It’s a common mistake to think honing in on your online audience is about demographics. It’s not. It’s about what your audience is interested in, and why they’ve chosen to engage with your organization. These characteristics can span and defy the typical pigeon holes of age, race, and gender.
When defining your target audience for your digital strategy, focus on two core questions:
1. What values or interests does your audience hold dear?
2. Who are you trying to attract? (Donors, volunteers, or advocates?)
Most people will find your organization online because they’ve performed a search related to the services you offer or the issues you work on. OR they’ve come across your brilliant infographic or impassioned post on social media.
Once they’ve found your org, they’ll decide how to engage. Their engagement may range from lightly browsing your content, to signing a petition, submitting a volunteer application, or even donating.
Values and Interests
When developing an offline marketing plan you might still consider age, gender, race, and location. But online most of those demographics are irrelevant. It’s all about where your audiences are spending time, what they’re searching for, and then matching their values with your messaging.
Carefully defining and understanding your target audiences, helps make sure that your messaging is relevant and gets results.
Who are you trying to engage with? Motivate to action? What tangible actions are of highest value to your organization? Donations? Event Participations? Memberships?
Knowing this helps carve out the right motivators and calls to action and keep your messaging on track. Are you speaking first to donors or potential clients? OR to advocates who will sign your petitions? Maybe you are trying to reach partners or policy makers?
Convene Your Team
Is your target audience still a little fuzzy? Time to get out the chart paper. We recommend getting your whole team involved in this mapping process. Some departments might think event participants are top priority while others will pick donors.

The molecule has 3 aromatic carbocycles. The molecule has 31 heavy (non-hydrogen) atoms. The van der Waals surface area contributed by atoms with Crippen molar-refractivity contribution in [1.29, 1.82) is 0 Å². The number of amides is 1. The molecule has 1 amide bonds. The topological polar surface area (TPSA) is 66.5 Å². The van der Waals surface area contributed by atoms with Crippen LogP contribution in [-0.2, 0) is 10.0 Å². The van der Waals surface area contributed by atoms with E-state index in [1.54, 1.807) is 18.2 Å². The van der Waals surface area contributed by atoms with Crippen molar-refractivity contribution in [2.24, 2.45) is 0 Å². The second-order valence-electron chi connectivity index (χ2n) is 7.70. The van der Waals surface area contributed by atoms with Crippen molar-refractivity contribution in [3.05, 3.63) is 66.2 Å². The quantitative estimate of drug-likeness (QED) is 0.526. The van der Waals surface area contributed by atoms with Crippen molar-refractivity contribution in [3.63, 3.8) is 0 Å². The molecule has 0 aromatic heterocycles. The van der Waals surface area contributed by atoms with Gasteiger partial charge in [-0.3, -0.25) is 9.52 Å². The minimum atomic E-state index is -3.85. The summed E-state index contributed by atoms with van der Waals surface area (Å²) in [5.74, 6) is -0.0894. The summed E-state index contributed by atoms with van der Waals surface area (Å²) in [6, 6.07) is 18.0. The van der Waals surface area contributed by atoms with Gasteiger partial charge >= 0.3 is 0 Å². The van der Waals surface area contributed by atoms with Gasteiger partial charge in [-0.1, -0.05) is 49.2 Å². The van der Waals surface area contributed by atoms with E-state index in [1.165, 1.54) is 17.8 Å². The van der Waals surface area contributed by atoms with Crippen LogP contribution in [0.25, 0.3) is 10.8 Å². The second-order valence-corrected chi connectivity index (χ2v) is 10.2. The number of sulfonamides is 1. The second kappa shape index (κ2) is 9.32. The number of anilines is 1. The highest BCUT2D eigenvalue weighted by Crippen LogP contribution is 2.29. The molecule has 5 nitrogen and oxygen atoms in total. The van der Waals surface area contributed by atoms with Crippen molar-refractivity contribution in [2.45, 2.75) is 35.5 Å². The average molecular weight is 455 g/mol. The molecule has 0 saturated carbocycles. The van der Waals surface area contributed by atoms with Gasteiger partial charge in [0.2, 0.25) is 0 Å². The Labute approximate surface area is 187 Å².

When it comes to big picture visualization, everyone on your team has something to add. Consider even bringing board members, supporters, and volunteers together to help define your key audiences and the best ways to engage them. You’ll increase their loyalty to your organization while gaining their valuable insight.
After you have developed your list, analyze each audience using these guiding questions:
- How are they engaging with your organization? Is there a clear and tangible call to action for them? How are you tracking those results?
- What tone will resonate with them? Warmth? Authority? A clear and strong stand on the issues?
- How are they finding you? Social media? Google searches? Other networks?
- What topics/issues/services are most critical for this audience? Which keywords are they likely using in their searches, and how can you integrate these into your content?
- Which platforms are best for reaching and engaging the audience?
Prioritize Your Audiences
Now that you have identified your key audiences, outline which are the most important to your organization and why. You may want to increase your fundraising or promote your organization’s programs and services. Rank your different audiences against this criteria.
This process will help your team understand both who you’re trying to reach and what you want them to do.
Hopefully it will boil down to something beautifully specific: We’re targeting working-class mothers who predominantly speak Spanish, to make an appointment online to receive services. Or: We’re targeting social-justice-minded, urban/counter-culture individuals, who care about our cause and are willing to sign online petitions and attend grassroots events.
Define Your Message
Connecting with your audience is key to your organization’s success, whether you are publishing content on your website, posting on social media, or composing hard copy letters and fliers. Once you have a clear picture of who you’re speaking to, you’ll find your message landing more consistently.
Good luck, and happy brainstorming!